In the coupled sucrose gradient/immunoprecipitation experiments, brain lysate equivalent to 2.5 mg of total protein was loaded onto each SW41 tube with a 10–45% sucrose gradient, prepared in 10 mM Hepes-KOH, pH 7.5, and 150 mM KOAc, and centrifuged at 40,000 rpm for 2 h and 10 min. After harvesting the gradient, the respective fractions of four to six gradient tubes were pooled and Triton X-100 was added to 0.1%. It was then incubated for 1 h at 4°C with the respective antibodies immobilized to 150 µl of protein A–Sepharose. The beads were washed three times with 10 mM Hepes-KOH, pH 7.5, 150 mM KOAc, and 0.1% Triton X-100, and bound complexes were eluted with elution buffer. RNAs and proteins were recovered by EtOH and acetone precipitation, respectively, and analyzed as before. The tag-addition poly(A) test method is described in detail in Fig. S2.
Online supplemental material
Fig. S1 shows the specificity of the anti-LSm1 antibodies. Fig. S2 shows further regions of the central nervous system stained for LSm1. Fig. S3 explains and shows the validation of the poly(A) test method. Table S1 lists all the primers used in the study and the exon they anneal to.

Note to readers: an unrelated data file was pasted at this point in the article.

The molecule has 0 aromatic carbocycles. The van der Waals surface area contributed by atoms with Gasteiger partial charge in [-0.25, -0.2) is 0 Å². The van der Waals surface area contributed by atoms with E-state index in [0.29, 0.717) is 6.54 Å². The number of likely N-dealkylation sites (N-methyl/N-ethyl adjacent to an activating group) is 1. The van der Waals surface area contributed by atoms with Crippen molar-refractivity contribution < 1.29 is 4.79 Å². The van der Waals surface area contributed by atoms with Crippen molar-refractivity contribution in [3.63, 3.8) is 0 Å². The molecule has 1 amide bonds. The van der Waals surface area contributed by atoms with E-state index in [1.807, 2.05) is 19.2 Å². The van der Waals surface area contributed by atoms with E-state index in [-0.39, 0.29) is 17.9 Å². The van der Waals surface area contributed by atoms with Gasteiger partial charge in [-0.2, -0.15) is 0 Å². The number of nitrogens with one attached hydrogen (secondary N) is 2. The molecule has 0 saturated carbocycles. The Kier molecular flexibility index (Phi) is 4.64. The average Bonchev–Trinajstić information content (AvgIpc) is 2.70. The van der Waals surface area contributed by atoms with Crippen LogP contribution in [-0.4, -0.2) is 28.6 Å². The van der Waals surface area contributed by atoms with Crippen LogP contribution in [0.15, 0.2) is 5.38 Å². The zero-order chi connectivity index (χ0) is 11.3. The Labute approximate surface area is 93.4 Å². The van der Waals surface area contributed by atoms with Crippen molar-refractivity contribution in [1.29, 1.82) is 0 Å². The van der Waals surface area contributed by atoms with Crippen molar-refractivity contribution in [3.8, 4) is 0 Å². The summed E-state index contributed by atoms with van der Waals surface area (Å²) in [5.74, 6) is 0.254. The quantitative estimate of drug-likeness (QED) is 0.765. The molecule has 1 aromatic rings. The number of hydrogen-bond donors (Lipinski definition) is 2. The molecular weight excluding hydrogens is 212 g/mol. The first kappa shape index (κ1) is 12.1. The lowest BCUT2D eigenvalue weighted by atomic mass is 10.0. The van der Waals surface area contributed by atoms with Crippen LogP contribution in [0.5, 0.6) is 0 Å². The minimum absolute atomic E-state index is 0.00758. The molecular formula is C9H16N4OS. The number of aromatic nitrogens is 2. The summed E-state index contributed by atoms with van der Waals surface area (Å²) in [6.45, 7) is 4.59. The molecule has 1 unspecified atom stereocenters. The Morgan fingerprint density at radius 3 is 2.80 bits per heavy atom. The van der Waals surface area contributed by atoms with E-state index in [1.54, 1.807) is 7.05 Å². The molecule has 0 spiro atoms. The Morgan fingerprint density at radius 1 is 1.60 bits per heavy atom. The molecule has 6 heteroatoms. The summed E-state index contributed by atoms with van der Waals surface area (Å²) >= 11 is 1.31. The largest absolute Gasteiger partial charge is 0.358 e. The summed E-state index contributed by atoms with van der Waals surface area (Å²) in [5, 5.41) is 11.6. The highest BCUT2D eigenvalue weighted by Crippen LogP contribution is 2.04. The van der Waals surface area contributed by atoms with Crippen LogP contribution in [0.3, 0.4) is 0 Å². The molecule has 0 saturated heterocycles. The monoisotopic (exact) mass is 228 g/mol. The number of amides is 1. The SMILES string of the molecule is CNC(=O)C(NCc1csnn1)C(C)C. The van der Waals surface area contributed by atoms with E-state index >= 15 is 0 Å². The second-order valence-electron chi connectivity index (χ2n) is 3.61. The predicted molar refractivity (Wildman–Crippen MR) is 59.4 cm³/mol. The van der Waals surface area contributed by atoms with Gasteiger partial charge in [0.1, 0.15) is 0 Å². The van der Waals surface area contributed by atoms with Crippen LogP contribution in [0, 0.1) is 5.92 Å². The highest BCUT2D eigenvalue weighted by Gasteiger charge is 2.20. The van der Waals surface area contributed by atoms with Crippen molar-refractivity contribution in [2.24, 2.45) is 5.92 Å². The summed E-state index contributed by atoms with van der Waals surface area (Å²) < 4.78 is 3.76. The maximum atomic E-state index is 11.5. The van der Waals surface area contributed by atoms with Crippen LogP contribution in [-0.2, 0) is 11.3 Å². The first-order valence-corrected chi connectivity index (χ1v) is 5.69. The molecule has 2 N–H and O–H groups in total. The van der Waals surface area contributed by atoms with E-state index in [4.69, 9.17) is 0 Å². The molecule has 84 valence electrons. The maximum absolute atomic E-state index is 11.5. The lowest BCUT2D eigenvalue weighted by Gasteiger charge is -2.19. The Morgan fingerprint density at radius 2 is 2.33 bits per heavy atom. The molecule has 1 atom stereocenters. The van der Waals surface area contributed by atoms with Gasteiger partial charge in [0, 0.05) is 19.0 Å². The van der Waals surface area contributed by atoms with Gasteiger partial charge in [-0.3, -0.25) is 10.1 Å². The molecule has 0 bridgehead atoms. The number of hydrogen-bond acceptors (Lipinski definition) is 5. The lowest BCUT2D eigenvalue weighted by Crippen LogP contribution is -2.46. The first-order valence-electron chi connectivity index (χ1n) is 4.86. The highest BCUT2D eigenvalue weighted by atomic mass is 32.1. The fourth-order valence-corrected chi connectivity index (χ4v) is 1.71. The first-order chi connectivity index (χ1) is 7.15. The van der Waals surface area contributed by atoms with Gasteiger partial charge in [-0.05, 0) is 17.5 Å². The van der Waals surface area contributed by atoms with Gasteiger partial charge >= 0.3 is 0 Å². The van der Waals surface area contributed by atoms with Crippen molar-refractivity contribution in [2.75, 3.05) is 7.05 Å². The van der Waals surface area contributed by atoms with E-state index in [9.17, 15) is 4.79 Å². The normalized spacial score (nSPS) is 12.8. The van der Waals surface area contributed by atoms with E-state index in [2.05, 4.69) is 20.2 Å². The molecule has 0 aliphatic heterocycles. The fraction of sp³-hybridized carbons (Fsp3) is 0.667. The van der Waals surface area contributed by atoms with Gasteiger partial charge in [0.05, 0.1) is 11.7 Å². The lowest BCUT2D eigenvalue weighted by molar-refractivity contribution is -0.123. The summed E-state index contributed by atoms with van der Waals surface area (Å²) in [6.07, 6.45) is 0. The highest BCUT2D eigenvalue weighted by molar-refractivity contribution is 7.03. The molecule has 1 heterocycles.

We thank David Wells, Iain Mattaj, Jens Lykke-Andersen, and Fabrizio Loreni for the gift of antibodies and the laboratory of Carlos Dotti at the Flanders Institute for Biotechnology for one set of mouse hippocampal neurons. We further thank Fabrizio Renzi for help with the construction of the transfection plasmids.
This study was supported by the Italian Ministry of Health (Progetto Finalizzato), by the Italian Ministry of Universities (Fondo per gli Investimenti della Ricerca di Base), by the Flanders Institute for Biotechnology (VIB), and by a Methusalem grant to Bart De Strooper (Katholieke Universiteit, Leuven).
Abbreviations used in this paper: ActD, actinomycin D; CPEB, cytoplasmic polyadenylation element binding; DHPG, (S)-3,5-dihydroxyphenylglycine; DIV, days in vitro; mRNP, messenger RNP; NF-H, neurofilament heavy chain; SMN, survival of motor neurons.
A. di Penta and V. Mercaldo contributed equally to this paper.
A. di Penta's present address is Laboratory for Neuroimmunology, Center for Applied Medical Research, University of Navarra, 31080 Pamplona, Spain.